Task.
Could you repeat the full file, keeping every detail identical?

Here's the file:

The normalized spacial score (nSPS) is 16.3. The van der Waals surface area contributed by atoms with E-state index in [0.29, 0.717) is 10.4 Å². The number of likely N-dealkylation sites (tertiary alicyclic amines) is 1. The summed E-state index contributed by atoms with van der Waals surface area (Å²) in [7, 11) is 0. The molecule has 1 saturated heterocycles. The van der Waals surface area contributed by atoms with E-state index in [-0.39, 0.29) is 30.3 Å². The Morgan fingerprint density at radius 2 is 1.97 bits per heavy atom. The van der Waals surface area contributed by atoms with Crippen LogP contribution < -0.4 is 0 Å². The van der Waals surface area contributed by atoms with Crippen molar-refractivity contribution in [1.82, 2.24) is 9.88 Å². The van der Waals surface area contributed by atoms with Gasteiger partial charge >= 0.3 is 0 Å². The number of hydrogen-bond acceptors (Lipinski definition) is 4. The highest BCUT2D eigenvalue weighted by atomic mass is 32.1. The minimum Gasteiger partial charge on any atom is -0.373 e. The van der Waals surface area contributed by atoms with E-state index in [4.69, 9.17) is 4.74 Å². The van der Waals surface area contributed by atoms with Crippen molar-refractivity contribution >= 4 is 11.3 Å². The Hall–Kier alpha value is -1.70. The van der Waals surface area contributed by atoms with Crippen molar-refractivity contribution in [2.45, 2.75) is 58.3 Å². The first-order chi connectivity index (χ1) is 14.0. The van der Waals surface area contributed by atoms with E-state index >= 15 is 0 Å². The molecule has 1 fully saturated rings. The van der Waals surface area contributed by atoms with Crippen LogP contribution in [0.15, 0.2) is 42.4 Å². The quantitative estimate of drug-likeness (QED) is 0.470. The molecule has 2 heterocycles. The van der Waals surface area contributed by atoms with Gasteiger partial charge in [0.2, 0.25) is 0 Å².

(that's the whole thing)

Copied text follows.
The normalized spacial score (nSPS) is 16.3. The van der Waals surface area contributed by atoms with E-state index in [0.29, 0.717) is 10.4 Å². The number of likely N-dealkylation sites (tertiary alicyclic amines) is 1. The summed E-state index contributed by atoms with van der Waals surface area (Å²) in [7, 11) is 0. The molecule has 1 saturated heterocycles. The van der Waals surface area contributed by atoms with E-state index in [-0.39, 0.29) is 30.3 Å². The Morgan fingerprint density at radius 2 is 1.97 bits per heavy atom. The van der Waals surface area contributed by atoms with Crippen LogP contribution < -0.4 is 0 Å². The van der Waals surface area contributed by atoms with Crippen molar-refractivity contribution in [1.82, 2.24) is 9.88 Å². The van der Waals surface area contributed by atoms with Gasteiger partial charge >= 0.3 is 0 Å². The number of hydrogen-bond acceptors (Lipinski definition) is 4. The highest BCUT2D eigenvalue weighted by atomic mass is 32.1. The minimum Gasteiger partial charge on any atom is -0.373 e. The van der Waals surface area contributed by atoms with E-state index in [4.69, 9.17) is 4.74 Å². The van der Waals surface area contributed by atoms with Crippen molar-refractivity contribution >= 4 is 11.3 Å². The Hall–Kier alpha value is -1.70. The van der Waals surface area contributed by atoms with Crippen molar-refractivity contribution in [2.45, 2.75) is 58.3 Å². The first-order chi connectivity index (χ1) is 14.0. The van der Waals surface area contributed by atoms with E-state index >= 15 is 0 Å². The molecule has 1 fully saturated rings. The van der Waals surface area contributed by atoms with Crippen LogP contribution in [0.15, 0.2) is 42.4 Å². The quantitative estimate of drug-likeness (QED) is 0.470. The molecule has 2 heterocycles. The van der Waals surface area contributed by atoms with Gasteiger partial charge in [0.2, 0.25) is 0 Å².